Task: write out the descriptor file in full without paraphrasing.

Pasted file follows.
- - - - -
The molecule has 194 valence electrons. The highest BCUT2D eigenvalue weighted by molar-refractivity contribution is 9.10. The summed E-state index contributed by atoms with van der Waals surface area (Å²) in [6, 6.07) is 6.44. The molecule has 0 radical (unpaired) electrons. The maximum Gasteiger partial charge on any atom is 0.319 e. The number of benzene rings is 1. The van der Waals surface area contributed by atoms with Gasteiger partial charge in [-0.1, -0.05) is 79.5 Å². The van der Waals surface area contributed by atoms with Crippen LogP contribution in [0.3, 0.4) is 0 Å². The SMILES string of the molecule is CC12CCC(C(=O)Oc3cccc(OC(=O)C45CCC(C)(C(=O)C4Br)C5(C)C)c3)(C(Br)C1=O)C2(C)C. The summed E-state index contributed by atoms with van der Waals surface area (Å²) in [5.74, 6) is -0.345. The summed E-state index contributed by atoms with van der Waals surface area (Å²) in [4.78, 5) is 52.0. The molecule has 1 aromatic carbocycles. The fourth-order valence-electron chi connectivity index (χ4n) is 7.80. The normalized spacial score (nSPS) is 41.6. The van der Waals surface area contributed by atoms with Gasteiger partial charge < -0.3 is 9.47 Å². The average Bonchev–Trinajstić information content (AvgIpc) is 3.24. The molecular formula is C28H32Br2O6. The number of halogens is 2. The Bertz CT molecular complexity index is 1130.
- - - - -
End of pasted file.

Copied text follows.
The molecule has 194 valence electrons. The highest BCUT2D eigenvalue weighted by molar-refractivity contribution is 9.10. The summed E-state index contributed by atoms with van der Waals surface area (Å²) in [6, 6.07) is 6.44. The molecule has 0 radical (unpaired) electrons. The maximum Gasteiger partial charge on any atom is 0.319 e. The number of benzene rings is 1. The van der Waals surface area contributed by atoms with Gasteiger partial charge in [-0.1, -0.05) is 79.5 Å². The van der Waals surface area contributed by atoms with Crippen LogP contribution in [0.3, 0.4) is 0 Å². The SMILES string of the molecule is CC12CCC(C(=O)Oc3cccc(OC(=O)C45CCC(C)(C(=O)C4Br)C5(C)C)c3)(C(Br)C1=O)C2(C)C. The summed E-state index contributed by atoms with van der Waals surface area (Å²) in [5.74, 6) is -0.345. The summed E-state index contributed by atoms with van der Waals surface area (Å²) in [4.78, 5) is 52.0. The molecule has 1 aromatic carbocycles. The fourth-order valence-electron chi connectivity index (χ4n) is 7.80. The normalized spacial score (nSPS) is 41.6. The van der Waals surface area contributed by atoms with Gasteiger partial charge < -0.3 is 9.47 Å². The average Bonchev–Trinajstić information content (AvgIpc) is 3.24. The molecular formula is C28H32Br2O6. The number of halogens is 2. The Bertz CT molecular complexity index is 1130.